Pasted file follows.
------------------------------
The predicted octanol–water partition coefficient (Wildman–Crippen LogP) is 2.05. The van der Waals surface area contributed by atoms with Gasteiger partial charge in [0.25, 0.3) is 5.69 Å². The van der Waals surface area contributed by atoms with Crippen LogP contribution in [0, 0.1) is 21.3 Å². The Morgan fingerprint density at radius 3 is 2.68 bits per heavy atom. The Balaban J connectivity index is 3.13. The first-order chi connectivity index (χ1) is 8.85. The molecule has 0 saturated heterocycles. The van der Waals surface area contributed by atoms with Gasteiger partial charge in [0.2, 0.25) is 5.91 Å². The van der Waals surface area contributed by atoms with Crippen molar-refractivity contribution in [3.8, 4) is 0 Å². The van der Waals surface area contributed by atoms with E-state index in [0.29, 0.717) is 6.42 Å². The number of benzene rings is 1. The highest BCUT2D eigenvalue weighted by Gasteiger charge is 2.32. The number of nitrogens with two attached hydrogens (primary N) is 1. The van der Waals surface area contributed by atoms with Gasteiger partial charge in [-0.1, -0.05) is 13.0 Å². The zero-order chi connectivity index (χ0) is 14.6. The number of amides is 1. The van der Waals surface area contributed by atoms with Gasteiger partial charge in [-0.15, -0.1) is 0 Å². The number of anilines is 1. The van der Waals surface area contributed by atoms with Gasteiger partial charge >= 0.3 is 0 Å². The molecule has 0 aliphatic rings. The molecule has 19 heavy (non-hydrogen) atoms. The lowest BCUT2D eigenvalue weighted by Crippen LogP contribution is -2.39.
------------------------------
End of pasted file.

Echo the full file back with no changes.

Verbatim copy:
The predicted octanol–water partition coefficient (Wildman–Crippen LogP) is 2.05. The van der Waals surface area contributed by atoms with Gasteiger partial charge in [0.25, 0.3) is 5.69 Å². The van der Waals surface area contributed by atoms with Crippen LogP contribution in [0, 0.1) is 21.3 Å². The Morgan fingerprint density at radius 3 is 2.68 bits per heavy atom. The Balaban J connectivity index is 3.13. The first-order chi connectivity index (χ1) is 8.85. The molecule has 0 saturated heterocycles. The van der Waals surface area contributed by atoms with Gasteiger partial charge in [0.2, 0.25) is 5.91 Å². The van der Waals surface area contributed by atoms with Crippen molar-refractivity contribution in [3.8, 4) is 0 Å². The van der Waals surface area contributed by atoms with E-state index in [0.29, 0.717) is 6.42 Å². The number of benzene rings is 1. The highest BCUT2D eigenvalue weighted by Gasteiger charge is 2.32. The number of nitrogens with two attached hydrogens (primary N) is 1. The van der Waals surface area contributed by atoms with Gasteiger partial charge in [-0.1, -0.05) is 13.0 Å². The zero-order chi connectivity index (χ0) is 14.6. The number of amides is 1. The van der Waals surface area contributed by atoms with Gasteiger partial charge in [-0.15, -0.1) is 0 Å². The number of anilines is 1. The van der Waals surface area contributed by atoms with Gasteiger partial charge >= 0.3 is 0 Å². The molecule has 0 aliphatic rings. The molecule has 19 heavy (non-hydrogen) atoms. The lowest BCUT2D eigenvalue weighted by Crippen LogP contribution is -2.39.